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11-05-2018 • Saving for Retirement

CONSIDER THIS:Conventional wisdom once dictated that workers should save $1 million by the time they retire, but experts now suggest that would not be enough, according to a U.S. News and World Report article.

Experts traditionally suggested retired people withdraw 4 percent of their savings each year. That would leave a retiree who has a $1-million nest egg about $40,000 to spend annually. On average, adults 65 and older spend almost $46,000 a year, according to a GoBakingRates survey. With those same withdraw rates in mind, the average retiree would need to save closer to $1.15 million before leaving the workforce.

Many Americans aren’t ready for that reality. According to GoBankingRates, 42 percent of Americans have less than $10,000 saved for retirement and 14 percent have nothing saved.

Saving for the end of a career may be intimidating—but here are tips to help you save for retirement:

Start now. The earlier you can start saving for retirement, the better prepared you’ll be. The longer money sits in a savings or money market account, the more earnings it will generate. Ideally, consumers should begin saving for retirement as soon as they receive their first paycheck in their 20s. But, if that’s not your reality, it’s important to begin saving as soon as you’re able.

Automate your savings. It can be difficult to put away money for a retirement that can be decades away when you’re focused on affording the present. Consider setting up retirement savings to pull directly from each paycheck. The money will never hit your checking account and you’ll be less inclined to spend it on daily necessities.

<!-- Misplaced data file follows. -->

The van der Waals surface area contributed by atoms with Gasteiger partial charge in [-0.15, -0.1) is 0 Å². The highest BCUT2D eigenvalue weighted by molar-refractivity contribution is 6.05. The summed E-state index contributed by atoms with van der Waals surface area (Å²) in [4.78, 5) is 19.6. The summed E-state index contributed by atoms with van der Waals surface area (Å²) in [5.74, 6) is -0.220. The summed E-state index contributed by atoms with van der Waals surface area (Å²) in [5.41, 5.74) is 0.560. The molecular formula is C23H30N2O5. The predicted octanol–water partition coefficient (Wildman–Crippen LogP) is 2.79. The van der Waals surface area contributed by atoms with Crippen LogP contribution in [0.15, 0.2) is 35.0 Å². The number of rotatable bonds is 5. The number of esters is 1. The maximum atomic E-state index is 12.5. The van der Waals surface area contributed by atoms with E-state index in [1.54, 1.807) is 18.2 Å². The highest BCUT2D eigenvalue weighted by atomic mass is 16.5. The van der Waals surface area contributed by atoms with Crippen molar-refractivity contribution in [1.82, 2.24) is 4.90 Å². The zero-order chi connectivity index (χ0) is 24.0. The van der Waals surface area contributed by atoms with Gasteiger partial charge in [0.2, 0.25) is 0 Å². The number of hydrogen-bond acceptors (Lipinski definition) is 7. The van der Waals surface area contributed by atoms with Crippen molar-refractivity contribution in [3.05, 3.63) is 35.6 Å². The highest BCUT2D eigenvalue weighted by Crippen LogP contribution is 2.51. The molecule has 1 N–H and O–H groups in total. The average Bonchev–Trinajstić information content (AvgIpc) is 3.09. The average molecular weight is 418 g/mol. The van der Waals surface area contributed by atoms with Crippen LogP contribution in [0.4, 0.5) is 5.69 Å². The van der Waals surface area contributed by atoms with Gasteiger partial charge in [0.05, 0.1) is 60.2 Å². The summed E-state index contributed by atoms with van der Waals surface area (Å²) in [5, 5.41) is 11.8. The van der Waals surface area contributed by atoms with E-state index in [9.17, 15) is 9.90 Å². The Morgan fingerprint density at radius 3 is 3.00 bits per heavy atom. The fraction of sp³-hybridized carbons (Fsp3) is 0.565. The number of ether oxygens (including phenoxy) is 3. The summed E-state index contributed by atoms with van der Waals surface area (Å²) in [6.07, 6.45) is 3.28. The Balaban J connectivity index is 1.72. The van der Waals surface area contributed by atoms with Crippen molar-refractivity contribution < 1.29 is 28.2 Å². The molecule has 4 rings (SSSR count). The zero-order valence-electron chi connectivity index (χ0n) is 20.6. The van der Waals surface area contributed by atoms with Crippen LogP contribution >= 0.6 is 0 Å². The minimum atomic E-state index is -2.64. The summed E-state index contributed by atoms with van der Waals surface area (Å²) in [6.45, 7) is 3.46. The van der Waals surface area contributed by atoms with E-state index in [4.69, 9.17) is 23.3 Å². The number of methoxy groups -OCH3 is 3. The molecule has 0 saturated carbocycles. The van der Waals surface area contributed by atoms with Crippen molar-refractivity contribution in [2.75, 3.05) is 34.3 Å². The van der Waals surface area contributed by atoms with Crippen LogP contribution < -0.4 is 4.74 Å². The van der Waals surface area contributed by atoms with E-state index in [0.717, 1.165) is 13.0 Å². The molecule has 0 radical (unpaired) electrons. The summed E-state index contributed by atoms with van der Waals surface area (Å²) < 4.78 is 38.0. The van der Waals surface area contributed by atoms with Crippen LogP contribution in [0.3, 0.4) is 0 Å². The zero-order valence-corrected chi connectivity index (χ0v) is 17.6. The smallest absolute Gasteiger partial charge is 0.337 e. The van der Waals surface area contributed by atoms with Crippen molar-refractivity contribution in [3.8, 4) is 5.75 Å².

Increase savings with increased funds. While it can be beneficial to automate your savings, it’s equally as important to revisit your retirement account contributions over time. If you receive a raise, for example, consider increasing the amount you’re contributing to your 401(k). In addition, consider saving a portion of the money from any bonuses or tax refunds you receive throughout the year.

Make sure you’re getting your company’s match. If your employer offers a match to your employee retirement plan, make sure you’re contributing enough to receive it. If your employer doesn’t match or even offer a retirement plan, speak with a licensed professional to determine what type of retirement account would be best suited for your needs.

Take advantage of government aid. The U.S. government provides incentives for those saving for retirement. For instance, middle or lower-income taxpayers can claim a tax credit for up to 50 percent of their retirement plans. The maximum credit is $4,000 per couple and $2,000 per individual filer. You can also take advantage of catch-up contributions if you’re age 50 or older. Yearly contributions to IRAs and 401(k) plans are limited, but once you reach 50, you’re eligible to contribute beyond those limits.

Seek help. There are online resources available to assist you in knowing how to save and how much. AARP has a retirement calculator available that can help determine whether you’re on a good track, for example. Consider hiring a professional financial advisor or go to your financial institution. Credit unions often employ financial advisors who can help discuss your lifestyle needs, income goals, retirement goals, health issues, and any concerns you may have to help you determine what is the appropriate amount to achieve your goals.